Self-styled comedian and economist, Susie Steed, tells how her guided walk around the City turned into a tour of the British Empire.

I never set out to run a tour about the British Empire. I started out as one of the guides on the Occupy Tours of London, but when they finished I wanted to make the tour more general, appeal to a wider audience. I rewrote the tour and called it “a walking tour of capitalism”. I wanted to expose the institutions of the City and what went wrong in the financial crisis of 2008.

And yet as I got more familiar with the City I began to see that things started to go wrong a long time before 2008. I found I had stumbled into a topic I knew shamefully little about.

I had walked, quite literally, into the British Empire.

This might seem like an odd thing to say. It might seem insensitive, given the scale of the violence of the empire and the lives it took, to describe it as being in London today. And the empire existed in many places outside London. But often the money flowed back to London where companies like the East India Company and the Royal Africa Company which had a monopoly on the slave trade had their headquarters. For too long British people have been able to ignore the atrocities those companies and others committed.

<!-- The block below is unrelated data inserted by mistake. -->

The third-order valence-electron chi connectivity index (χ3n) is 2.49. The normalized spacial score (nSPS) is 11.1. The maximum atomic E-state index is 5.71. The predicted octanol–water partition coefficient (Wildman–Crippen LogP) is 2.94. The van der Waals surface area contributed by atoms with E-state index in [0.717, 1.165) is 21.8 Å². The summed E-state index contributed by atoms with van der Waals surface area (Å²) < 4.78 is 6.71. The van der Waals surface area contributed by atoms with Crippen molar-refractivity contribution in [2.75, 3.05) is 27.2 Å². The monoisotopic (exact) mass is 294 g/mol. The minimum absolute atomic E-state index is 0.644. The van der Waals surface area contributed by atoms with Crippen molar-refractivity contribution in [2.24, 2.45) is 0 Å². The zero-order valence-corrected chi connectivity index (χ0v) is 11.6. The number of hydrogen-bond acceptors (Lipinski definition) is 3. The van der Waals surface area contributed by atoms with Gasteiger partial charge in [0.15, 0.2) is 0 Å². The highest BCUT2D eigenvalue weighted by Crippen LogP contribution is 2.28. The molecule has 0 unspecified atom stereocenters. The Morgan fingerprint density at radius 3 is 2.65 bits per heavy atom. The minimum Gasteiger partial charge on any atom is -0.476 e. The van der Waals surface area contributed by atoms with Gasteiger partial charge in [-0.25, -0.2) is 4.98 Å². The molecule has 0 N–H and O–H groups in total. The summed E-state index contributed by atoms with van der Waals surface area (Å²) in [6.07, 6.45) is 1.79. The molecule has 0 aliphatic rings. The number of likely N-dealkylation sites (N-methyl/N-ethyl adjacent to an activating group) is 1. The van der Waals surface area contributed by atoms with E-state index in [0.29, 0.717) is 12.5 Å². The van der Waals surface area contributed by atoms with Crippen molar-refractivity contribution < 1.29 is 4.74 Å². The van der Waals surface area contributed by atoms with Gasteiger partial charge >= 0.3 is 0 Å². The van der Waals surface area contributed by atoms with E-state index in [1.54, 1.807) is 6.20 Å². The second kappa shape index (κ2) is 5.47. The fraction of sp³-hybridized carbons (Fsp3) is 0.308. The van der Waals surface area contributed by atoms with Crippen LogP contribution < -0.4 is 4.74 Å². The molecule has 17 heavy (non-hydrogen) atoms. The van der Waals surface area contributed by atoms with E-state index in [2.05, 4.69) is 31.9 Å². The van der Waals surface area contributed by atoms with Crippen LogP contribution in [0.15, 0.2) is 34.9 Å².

“As I got more familiar with the City I began to see that things started to go wrong a long time before 2008.”

Today the sites where they used to be are as hard to find as any mention of them in an economics textbook.

There is a blue plaque on the site where the East India Company used to be. But it acknowledges the spot as where a small local postal service began. There is no mention of the occupation of the same place by one of the biggest companies that ever existed. And it does not acknowledge that the founder the postal service it commemorates, William Dockwra, made most of his money from the slave trade.

There are many reasons why Britain has not been able to acknowledge and educate its people or at the very least apologise for the British Empire. One reason is the empire never really ended. It evolved. It became an empire of finance. Unlike other cities around the UK that benefited from the empire, the money never stopped flowing to London.